Freeview everywhere with masthead amplifier

Another possibility is that you are passing the incoming aerial signal though some other device (such as a VCR) that is either filtering or producing it's own signal. If this is the case, see if plugging the aerial directly into one Freeview box will allow you to see these channels. If this works, then you can use a masthead amplifier to boost the signal for each digital television or set-top box.

Help with Television sets?
Why are all TVs on sale not digital?1
Do I still have to pay for a TV licence?2
I had perfect channel 5 reception - until I got a digital TV box!3
I Have a Pocket Tv For taking out so I can keep up with news and sport. Will thi4
The pictures from my digital box are all green!5
In this section
Loft aerials1
Do I need to buy a booster?2
How to receive Freeview on your PC3
Indoor aerials4
Connecting it all up5
Now and Next6

Wednesday, 23 January 2013
Dave Lindsay

9:48 AM

Catherine: Wiring two aerial leads to the same set of terminals is a no no. The first thing you need to do is to try connecting one cable to the aerial and see what sort of signal you get; then do likewise for the other.

This will allow you to ascertain whether the aerial is any use as wiring two leads without a proper splitter could be your issue.

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Dave Lindsay's 5,724 posts GB flag
Dave Lindsay

10:18 AM

Catherine: For information on this subject, see A.T.V (Aerials And Television) TV Aerial, DAB Aerial, FM Aerial.

You can either get a distribution amplifier that is powered from the mains directly; that is the mains lead goes directly into it and therefore requires a local socket to plug it into. Or you can get remotely-powered ones which are the sort you put outside on the aerial mast; these require a power supply to be sited, usually adjacent to one of the TVs with the low voltage being fed up the aerial lead to the amp.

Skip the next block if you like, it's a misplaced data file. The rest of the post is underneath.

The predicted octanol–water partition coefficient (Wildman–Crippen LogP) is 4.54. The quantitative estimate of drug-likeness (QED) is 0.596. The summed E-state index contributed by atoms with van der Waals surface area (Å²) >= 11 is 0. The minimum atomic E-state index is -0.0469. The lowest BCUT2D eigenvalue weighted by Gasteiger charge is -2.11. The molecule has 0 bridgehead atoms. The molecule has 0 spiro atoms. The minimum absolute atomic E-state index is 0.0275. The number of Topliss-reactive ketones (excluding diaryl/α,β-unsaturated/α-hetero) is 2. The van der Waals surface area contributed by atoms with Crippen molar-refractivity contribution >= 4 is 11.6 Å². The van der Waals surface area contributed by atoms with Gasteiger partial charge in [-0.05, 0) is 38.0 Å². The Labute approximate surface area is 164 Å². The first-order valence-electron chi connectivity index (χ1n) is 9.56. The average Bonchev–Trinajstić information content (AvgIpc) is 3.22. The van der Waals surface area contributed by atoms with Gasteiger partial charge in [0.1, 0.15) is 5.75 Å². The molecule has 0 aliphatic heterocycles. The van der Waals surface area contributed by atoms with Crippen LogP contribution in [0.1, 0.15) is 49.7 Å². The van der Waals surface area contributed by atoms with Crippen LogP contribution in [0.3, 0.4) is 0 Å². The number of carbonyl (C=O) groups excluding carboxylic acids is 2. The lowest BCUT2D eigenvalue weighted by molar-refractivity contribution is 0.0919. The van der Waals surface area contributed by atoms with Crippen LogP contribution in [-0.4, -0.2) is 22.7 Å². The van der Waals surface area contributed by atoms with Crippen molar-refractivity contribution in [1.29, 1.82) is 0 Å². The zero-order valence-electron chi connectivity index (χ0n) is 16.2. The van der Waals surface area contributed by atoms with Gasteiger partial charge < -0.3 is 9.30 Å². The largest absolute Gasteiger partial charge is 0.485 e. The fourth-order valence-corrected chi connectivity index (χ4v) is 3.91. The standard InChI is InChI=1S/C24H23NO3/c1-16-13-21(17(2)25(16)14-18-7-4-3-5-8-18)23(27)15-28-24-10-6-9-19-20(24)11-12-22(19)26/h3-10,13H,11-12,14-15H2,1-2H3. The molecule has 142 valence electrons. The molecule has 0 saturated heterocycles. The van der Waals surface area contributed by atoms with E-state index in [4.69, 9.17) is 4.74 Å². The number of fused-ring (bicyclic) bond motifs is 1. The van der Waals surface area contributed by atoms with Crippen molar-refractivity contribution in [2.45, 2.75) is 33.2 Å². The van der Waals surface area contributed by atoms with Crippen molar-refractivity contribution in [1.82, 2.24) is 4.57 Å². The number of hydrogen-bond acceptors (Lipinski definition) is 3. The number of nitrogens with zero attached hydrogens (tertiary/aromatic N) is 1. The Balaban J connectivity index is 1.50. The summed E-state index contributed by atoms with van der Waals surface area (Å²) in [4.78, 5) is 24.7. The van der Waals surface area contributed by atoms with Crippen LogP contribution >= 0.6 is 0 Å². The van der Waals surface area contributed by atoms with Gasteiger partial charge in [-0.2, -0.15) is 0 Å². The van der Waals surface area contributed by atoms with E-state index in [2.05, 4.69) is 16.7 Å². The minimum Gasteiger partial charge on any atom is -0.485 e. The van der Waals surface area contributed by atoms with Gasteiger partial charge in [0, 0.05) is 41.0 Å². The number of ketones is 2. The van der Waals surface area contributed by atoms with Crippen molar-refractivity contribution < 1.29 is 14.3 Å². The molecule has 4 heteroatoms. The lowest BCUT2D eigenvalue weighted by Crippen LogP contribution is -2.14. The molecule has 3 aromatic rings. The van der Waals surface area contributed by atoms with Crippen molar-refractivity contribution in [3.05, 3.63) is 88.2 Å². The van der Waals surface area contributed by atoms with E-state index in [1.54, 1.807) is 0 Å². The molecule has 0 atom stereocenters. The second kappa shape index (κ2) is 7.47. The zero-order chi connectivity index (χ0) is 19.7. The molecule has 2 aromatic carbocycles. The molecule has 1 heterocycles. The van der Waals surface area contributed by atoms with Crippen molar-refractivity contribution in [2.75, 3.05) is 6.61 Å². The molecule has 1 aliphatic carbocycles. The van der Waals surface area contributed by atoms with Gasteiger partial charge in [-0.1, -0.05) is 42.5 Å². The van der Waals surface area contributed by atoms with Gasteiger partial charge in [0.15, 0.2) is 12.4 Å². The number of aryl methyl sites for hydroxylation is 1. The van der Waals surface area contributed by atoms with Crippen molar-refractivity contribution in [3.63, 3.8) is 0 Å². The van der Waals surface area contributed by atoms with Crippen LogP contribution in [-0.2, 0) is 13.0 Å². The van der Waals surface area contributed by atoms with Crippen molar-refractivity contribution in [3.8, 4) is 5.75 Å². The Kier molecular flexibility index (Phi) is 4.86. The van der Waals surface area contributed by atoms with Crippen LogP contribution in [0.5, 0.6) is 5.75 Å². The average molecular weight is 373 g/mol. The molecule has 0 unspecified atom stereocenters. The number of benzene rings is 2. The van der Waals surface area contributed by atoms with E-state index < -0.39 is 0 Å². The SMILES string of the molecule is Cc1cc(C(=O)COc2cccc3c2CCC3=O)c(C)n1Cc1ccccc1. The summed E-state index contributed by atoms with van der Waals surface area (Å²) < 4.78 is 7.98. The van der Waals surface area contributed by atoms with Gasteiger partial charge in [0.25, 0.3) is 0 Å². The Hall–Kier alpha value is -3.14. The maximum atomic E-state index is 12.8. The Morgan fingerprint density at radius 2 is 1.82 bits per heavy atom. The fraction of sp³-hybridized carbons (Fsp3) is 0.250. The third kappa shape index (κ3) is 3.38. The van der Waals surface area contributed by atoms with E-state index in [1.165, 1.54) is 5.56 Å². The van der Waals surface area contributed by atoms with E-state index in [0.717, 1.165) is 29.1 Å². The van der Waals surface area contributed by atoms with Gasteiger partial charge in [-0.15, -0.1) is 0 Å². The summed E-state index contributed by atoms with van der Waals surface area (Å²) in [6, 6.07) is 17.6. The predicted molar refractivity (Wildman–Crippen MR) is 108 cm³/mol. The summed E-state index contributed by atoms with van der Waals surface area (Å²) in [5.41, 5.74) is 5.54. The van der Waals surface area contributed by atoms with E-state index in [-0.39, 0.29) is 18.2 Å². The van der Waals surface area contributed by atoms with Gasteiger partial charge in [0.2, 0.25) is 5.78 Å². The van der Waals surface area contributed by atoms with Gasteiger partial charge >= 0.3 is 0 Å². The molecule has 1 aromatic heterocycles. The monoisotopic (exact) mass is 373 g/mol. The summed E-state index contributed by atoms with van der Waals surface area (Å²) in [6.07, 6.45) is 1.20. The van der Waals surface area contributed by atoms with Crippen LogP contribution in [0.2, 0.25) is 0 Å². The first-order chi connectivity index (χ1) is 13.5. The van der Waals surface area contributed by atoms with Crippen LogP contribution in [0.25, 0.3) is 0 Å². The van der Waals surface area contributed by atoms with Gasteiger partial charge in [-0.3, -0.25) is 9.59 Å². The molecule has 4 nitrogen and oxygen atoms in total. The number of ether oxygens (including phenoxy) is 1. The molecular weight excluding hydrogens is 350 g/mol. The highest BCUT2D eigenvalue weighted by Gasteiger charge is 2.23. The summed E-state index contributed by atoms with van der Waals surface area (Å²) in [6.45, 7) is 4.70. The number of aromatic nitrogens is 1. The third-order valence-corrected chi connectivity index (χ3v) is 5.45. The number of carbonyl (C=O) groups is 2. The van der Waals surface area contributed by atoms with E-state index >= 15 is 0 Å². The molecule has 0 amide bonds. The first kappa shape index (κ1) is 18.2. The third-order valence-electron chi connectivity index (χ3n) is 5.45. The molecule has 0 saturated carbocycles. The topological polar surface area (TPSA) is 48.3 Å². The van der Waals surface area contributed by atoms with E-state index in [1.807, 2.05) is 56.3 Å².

As you can get condensation in the loft it is maybe a good idea to not have mains appliances up there if you can avoid it. For that reason, either use a remotely powered amp in the loft or site a mains-powered one somewhere within the living quarters, ensuring appropriate ventilation etc.

This is an example of the remote type I am thinking of:

A.T.V (Aerials And Television) TV Aerial, DAB Aerial, FM Aerial. onlinesplittersandamps.html#4WayMHamp

You are predicted to have an excellent signal from Redruth transmitter at 16 miles away. You would be able to see it were it not for Treringey Round.

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Dave Lindsay's 5,724 posts GB flag
Dave Lindsay

10:39 AM

Catherine: The link to the amplifier when wrong. Here it is:

Online TV Splitters, Amps & Diplexers sales

You may find that an unpowered 4-way splitter will do. I would stick to the fully-screened types with f-connectors:

Online TV Splitters, Amps & Diplexers sales

If you find that it isn't good enough, you might like to have a Plan B which is to replace it with a powered amplifier.

Replacing the cable with double-screened such as Webro WF100 will reduce losses, although I'm not sure how important this, particularly if replacing a length of cable that is plastered into the wall and requires a lot of work:

Satellite, Television, FM, DAB, Aerial, Coaxial Cable, Plugs, Sockets, Connectors & Leads

The current aerial will give you an idea of the sort of signal area you are in. Clearly I can't say for certain, but if you are in a good area then a Log 40 or DM Log will do:

Online TV FM DAB Aerial sales

You may be able to utlise the existing loft bracket and pole, or get another.

Or you may find that the current aerial works fine - once you've corrected the bodged connection. Again, if it proves not to work once you have your distribution system installed, you can always swap the aerial.

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Dave Lindsay's 5,724 posts GB flag
Dave Lindsay

2:57 PM